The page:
One sure way to assess the priest’s attitude about singing the Mass versus singing at the Mass is to uncover his approach if liturgy runs a little longer than usual. Or is expected to do so.
Long before reform2 musicians made it their rallying cry, good music directors learned the difference between singing the Mass and singing at the Mass. They knew where their art and craft stood in the pantheon of sacred virtues. Let one of our readers tell it:
One of my pet peeves as a choir director is the very common practice of Priest rushing through the liturgy (except for their homilies?). It is very common for my priest for example to say, “no sung Gloria”, or “no sung Kyrie” because we have a special speaker (or some other reason). I occasionally get that “why are you wasting my precious time?” look from my priest if the gathering song goes too long or if he has to wait for the choir after the presentation of gifts. It is my understanding as a choir director, that a song should normally be sung from start to finish…meaning, if the gathering song has five versus, they should all be sung. The rationale being that a song is a prayer that shouldn’t be done only part way.
I’ve been fortunate to work for priests who were very supportive of music. I haven’t encounter this too often since 1991 or so. In fact, at my current parish, I have the opposite problem: musicians who worry and cut hymns short after two verses or even one. No amount of reminder that the boss likes singing and wants to sing more will break ingrained habits and expectations. I’ve no doubt it has contributed to his assessment that music at our parish needs a serious upgrade.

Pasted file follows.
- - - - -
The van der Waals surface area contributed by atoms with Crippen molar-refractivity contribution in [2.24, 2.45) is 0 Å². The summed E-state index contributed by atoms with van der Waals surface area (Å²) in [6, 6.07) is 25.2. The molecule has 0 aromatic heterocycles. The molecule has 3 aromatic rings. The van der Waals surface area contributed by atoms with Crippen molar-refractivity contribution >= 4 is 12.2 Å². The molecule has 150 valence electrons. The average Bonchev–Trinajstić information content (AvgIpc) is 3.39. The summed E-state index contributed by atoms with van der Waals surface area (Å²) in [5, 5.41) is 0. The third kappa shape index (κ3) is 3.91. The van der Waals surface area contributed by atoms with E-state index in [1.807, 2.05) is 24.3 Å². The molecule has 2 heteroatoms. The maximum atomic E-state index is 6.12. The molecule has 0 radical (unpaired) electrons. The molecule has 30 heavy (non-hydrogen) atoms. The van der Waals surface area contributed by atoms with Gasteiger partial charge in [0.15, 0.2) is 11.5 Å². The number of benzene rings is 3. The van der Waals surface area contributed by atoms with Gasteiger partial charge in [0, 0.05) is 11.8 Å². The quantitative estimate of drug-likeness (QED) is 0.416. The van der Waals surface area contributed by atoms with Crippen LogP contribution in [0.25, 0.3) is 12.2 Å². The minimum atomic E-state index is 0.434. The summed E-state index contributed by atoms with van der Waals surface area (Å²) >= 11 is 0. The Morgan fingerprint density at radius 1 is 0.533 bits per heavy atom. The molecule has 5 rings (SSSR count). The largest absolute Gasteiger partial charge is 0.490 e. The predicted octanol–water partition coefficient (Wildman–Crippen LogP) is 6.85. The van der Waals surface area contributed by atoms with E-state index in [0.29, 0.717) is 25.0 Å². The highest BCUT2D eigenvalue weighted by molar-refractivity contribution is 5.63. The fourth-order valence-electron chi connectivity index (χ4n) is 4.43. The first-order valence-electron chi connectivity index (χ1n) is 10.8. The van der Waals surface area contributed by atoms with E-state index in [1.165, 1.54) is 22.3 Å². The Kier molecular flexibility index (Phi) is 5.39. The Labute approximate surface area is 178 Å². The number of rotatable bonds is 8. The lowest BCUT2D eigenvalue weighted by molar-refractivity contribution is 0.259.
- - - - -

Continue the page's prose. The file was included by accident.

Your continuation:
If a special speaker or another reason will lengthen the liturgy, it is the responsibility of the priest or liturgist to communicate that to the music director before the choir rehearsal at the absolute latest. Last minute decisions reflect the poor planning of the priest.
With hymn-singing, I look to the integrity of the text. If the writer has an idea with four-verse integrity, I sing all four verses. If I’m in a parish where that’s frowned upon, I never program such hymns in the first place. Psalm-based songs I feel I can play with a bit.
Singing the Kyrie and Gloria should be seasonal decisions, unless there’s a standard practice for doing them all the time. Dropping the music whenever there’s a second speaker or something sends the message right from the chute that music at the Mass is not a priority. For the priest to regularly send that message a few minutes before Mass is unprofessional and in my book, would qualify as a serious liturgical abuse.
As for preparation of the gifts, I never plan anything that will leave the priest waiting. It’s just not as important as the other sung parts of the Mass. My personal preference is to improvise instrumentally during this time. It’s the mark of the priest’s own professional attitude if a once or twice-a-year transgression for a limited number of seconds gets the “look.”
Have you run across this issue? I’d be interested to hear what you and your readers think. Am I being too sensitive or am I holding the music we sing during the liturgy in too high of a place?
I don’t think this is rashly sensitive. Music is that important. We all know some priests who have a problem being team players. Music and liturgy are important enough that this gets talked out as a policy way ahead of time, and particular needs are taken care of days before Sunday Mass.
That said, it’s also a music director’s responsibility–even volunteers– to acquaint themselves with not only the liturgical calendar, but also the parish’s particular calendar for things like speakers, visiting clergy, Scout Sundays, and other non-liturgical items that potentially impact the liturgy.
I still get surprised by strange requests, but they’re rarely real surprises because I make it a point to know what’s coming up.